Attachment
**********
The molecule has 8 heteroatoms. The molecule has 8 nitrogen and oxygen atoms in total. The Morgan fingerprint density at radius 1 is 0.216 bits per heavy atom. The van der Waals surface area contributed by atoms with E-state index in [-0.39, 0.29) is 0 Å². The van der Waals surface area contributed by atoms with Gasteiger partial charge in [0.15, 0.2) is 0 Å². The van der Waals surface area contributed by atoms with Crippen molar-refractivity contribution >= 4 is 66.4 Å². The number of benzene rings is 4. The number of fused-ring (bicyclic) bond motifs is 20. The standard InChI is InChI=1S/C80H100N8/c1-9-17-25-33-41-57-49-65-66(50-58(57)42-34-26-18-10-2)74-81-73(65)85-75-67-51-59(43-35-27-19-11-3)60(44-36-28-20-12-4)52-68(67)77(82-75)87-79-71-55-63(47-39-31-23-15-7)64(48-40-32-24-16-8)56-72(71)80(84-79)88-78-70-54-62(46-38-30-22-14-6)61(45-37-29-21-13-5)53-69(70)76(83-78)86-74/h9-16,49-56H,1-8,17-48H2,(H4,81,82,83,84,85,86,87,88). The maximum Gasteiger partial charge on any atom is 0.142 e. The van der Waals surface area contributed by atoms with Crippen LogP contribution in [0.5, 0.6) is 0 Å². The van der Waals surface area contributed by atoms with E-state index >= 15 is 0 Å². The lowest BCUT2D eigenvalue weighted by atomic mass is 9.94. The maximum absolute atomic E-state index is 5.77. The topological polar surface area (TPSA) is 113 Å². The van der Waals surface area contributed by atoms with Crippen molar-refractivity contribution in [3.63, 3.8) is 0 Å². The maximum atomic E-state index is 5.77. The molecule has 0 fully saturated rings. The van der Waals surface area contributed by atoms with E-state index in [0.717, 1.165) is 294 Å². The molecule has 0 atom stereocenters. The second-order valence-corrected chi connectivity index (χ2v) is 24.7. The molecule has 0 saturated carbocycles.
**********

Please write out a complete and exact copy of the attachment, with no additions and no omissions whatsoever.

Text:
The molecule has 8 heteroatoms. The molecule has 8 nitrogen and oxygen atoms in total. The Morgan fingerprint density at radius 1 is 0.216 bits per heavy atom. The van der Waals surface area contributed by atoms with E-state index in [-0.39, 0.29) is 0 Å². The van der Waals surface area contributed by atoms with Gasteiger partial charge in [0.15, 0.2) is 0 Å². The van der Waals surface area contributed by atoms with Crippen molar-refractivity contribution >= 4 is 66.4 Å². The number of benzene rings is 4. The number of fused-ring (bicyclic) bond motifs is 20. The standard InChI is InChI=1S/C80H100N8/c1-9-17-25-33-41-57-49-65-66(50-58(57)42-34-26-18-10-2)74-81-73(65)85-75-67-51-59(43-35-27-19-11-3)60(44-36-28-20-12-4)52-68(67)77(82-75)87-79-71-55-63(47-39-31-23-15-7)64(48-40-32-24-16-8)56-72(71)80(84-79)88-78-70-54-62(46-38-30-22-14-6)61(45-37-29-21-13-5)53-69(70)76(83-78)86-74/h9-16,49-56H,1-8,17-48H2,(H4,81,82,83,84,85,86,87,88). The maximum Gasteiger partial charge on any atom is 0.142 e. The van der Waals surface area contributed by atoms with Crippen LogP contribution in [0.5, 0.6) is 0 Å². The van der Waals surface area contributed by atoms with E-state index >= 15 is 0 Å². The lowest BCUT2D eigenvalue weighted by atomic mass is 9.94. The maximum absolute atomic E-state index is 5.77. The topological polar surface area (TPSA) is 113 Å². The van der Waals surface area contributed by atoms with Crippen molar-refractivity contribution in [3.63, 3.8) is 0 Å². The maximum atomic E-state index is 5.77. The molecule has 0 fully saturated rings. The van der Waals surface area contributed by atoms with E-state index in [0.717, 1.165) is 294 Å². The molecule has 0 atom stereocenters. The second-order valence-corrected chi connectivity index (χ2v) is 24.7. The molecule has 0 saturated carbocycles.